Those few of you who follow me elsewhere, or have known me long enough in person may be familiar with the part of my professional history spent in the deep dark, beneath the unforgiving winedark Pacific, of those sunless weeks lazily circling the crushing depths as we listened attentively for Command: Submarine Group 9 to order us to warm up the gyroscopes tucked neatly away inside the 20+ multi-warhead intercontinental ballistic missiles that may or may not have been loaded inside the densely-packed silo that acted as de facto bulkheads separating crew quarters. You may have read the occasional post or two or heard me yammer on about the wide gulf between the boring, routine everyday reality of life underway and the civilization-destroying potential locked away in the fissile material at the heart of each warhead. You may have even listened as I rambled on about how every 18 hours or so, I would bravely attempt slumber in a bunk (aboard ship, they’re called “racks”, and I’m still not sure if the allusion to medieval torture devices is intentional or not) with the soles of my feet pressed up against a device, that if used for its intended purposes, is the most gentle, most kind, most humane method of killing millions of people ever devised.
Nuclear combat isn’t a one-size-fits-all affair, as depicted in late Cold War-era cinema (Dr. Strangelove, War Games, eg). Most folks know about low-yield warheads, and about the difference between a fusion device (H-bomb) and the garden-variety thermonuclear fission bomb, like the ones Truman directed dropped on two Japanese cities in 1945. Some folks will even already know what a high-altitude detonation will do (disrupt electronics, particularly communications, rather than kill enemy civilians). Most folks, especially those old enough to recall the 50s-era classroom filmstrips featuring the ever-so-helpful duck-and-cover advice, will know the difference between being in the blast radius and being in the fallout zone. What folks may not know is that for practical purposes, unless you actually live in the wilds of South Dakota, the probability of being in the blast zone of a detonation in a total nuclear war situation, the kind where my old boat would be instructed to launch its inarguable payload, is pretty dang high. If every capable nation on earth would empty the clip, so to speak, and you lived in, say, Gramercy Park, the chances that you’d turn to ash faster than the speed with which the pain signal can travel from the surface of your skin to the pain centers of your brain are better than, oh, I dunno, getting your hat blown off in a hurricane.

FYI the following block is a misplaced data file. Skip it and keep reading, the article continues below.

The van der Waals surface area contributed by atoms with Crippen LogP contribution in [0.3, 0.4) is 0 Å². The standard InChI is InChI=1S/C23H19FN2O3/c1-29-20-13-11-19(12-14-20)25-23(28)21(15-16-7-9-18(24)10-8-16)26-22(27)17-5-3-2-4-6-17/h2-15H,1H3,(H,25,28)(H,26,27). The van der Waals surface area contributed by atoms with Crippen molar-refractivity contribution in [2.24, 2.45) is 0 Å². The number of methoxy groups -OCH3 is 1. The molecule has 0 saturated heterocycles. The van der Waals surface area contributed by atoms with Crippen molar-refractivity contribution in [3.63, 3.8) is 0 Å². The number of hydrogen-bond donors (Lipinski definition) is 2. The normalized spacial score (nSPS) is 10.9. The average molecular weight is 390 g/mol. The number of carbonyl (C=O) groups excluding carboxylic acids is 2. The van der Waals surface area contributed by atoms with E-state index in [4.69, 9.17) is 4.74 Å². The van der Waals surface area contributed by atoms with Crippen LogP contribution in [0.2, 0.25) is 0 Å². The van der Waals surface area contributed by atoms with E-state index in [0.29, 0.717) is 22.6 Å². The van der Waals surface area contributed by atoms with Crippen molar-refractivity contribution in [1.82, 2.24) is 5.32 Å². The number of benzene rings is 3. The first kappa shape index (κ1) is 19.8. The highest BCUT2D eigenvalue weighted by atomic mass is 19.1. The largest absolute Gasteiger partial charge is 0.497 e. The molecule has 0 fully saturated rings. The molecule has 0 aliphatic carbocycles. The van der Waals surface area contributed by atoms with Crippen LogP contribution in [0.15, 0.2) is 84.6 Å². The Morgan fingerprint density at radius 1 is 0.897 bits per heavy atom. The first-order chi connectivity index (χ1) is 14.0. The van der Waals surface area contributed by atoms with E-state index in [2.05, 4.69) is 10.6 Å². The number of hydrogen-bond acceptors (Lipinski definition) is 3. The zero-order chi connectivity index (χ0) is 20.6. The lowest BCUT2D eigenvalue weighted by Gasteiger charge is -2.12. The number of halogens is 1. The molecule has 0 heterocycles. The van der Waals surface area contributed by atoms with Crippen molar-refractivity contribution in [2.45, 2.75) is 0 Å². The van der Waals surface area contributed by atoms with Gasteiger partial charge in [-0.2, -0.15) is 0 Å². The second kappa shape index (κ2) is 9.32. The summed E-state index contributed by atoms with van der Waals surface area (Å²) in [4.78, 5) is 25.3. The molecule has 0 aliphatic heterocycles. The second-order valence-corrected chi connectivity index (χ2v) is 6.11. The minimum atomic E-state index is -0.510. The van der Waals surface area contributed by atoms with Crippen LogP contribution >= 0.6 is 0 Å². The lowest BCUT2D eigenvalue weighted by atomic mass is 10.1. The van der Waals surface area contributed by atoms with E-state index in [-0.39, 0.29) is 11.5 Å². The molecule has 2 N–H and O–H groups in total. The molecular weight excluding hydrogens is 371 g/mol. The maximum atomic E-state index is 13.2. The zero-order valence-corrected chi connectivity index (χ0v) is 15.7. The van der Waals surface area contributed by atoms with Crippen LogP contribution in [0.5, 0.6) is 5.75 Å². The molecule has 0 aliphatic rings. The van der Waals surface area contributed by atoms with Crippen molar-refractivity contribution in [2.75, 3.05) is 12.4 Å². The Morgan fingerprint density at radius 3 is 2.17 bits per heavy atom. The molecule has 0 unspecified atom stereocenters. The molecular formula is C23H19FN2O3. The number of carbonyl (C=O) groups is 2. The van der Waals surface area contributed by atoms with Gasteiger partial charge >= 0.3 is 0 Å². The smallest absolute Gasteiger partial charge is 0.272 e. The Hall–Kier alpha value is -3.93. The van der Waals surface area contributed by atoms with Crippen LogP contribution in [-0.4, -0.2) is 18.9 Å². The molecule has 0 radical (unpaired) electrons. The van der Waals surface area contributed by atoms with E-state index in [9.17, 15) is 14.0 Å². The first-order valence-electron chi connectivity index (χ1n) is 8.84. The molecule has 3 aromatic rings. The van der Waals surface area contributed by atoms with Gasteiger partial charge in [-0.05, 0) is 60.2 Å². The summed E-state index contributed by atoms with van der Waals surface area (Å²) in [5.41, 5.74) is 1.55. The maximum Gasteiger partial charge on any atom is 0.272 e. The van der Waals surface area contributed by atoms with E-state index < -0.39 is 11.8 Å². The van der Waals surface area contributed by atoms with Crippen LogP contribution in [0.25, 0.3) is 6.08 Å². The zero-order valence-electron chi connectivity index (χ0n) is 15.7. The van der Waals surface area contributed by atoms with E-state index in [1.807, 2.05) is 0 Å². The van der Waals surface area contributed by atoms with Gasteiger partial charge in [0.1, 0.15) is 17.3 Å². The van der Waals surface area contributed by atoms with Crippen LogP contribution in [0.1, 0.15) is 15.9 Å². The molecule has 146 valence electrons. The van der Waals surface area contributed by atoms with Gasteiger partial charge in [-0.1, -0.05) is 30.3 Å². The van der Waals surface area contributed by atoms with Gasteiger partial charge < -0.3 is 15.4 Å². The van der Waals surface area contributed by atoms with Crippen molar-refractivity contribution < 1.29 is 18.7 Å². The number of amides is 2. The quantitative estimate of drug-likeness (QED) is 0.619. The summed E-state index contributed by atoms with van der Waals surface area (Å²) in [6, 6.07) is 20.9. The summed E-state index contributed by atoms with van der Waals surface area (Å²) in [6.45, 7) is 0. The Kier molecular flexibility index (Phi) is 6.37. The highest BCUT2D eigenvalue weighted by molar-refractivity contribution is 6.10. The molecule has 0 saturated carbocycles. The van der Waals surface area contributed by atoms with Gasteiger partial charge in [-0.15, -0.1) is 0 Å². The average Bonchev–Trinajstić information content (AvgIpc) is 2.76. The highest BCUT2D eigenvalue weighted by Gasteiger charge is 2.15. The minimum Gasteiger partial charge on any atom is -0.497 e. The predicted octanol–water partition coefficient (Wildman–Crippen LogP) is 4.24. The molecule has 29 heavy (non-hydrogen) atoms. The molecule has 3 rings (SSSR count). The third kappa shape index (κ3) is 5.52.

If by Sam’s statement, he means that we cannot speak meaningfully of “good government” or that “good government” intrinsically involves fraud and injustice, then we disagree.
Violence is not injustice. Lies are not fraud. Not necessarily anyway. When I say that the lies and the violence ARE the system, I mean simply that as long as there are rewards to being cunning or wicked, there will be cunning, wicked men on earth. Peaceful, cooperative people require defense against the cunning and the wicked. Such defense is necessarily violent, and by the logic of coalition politics, it is often necessarily deceitful. Without measured, controlled, well-directed violence, there is chaos and social disorder. Sometimes this means stuffing a couple dozen or so ICBMs inside a big steel tube and sending it out on the most dread of all possible missions. Most of the time, it means issuing select members of the community a badge and instructing them to enforce the law as she is written.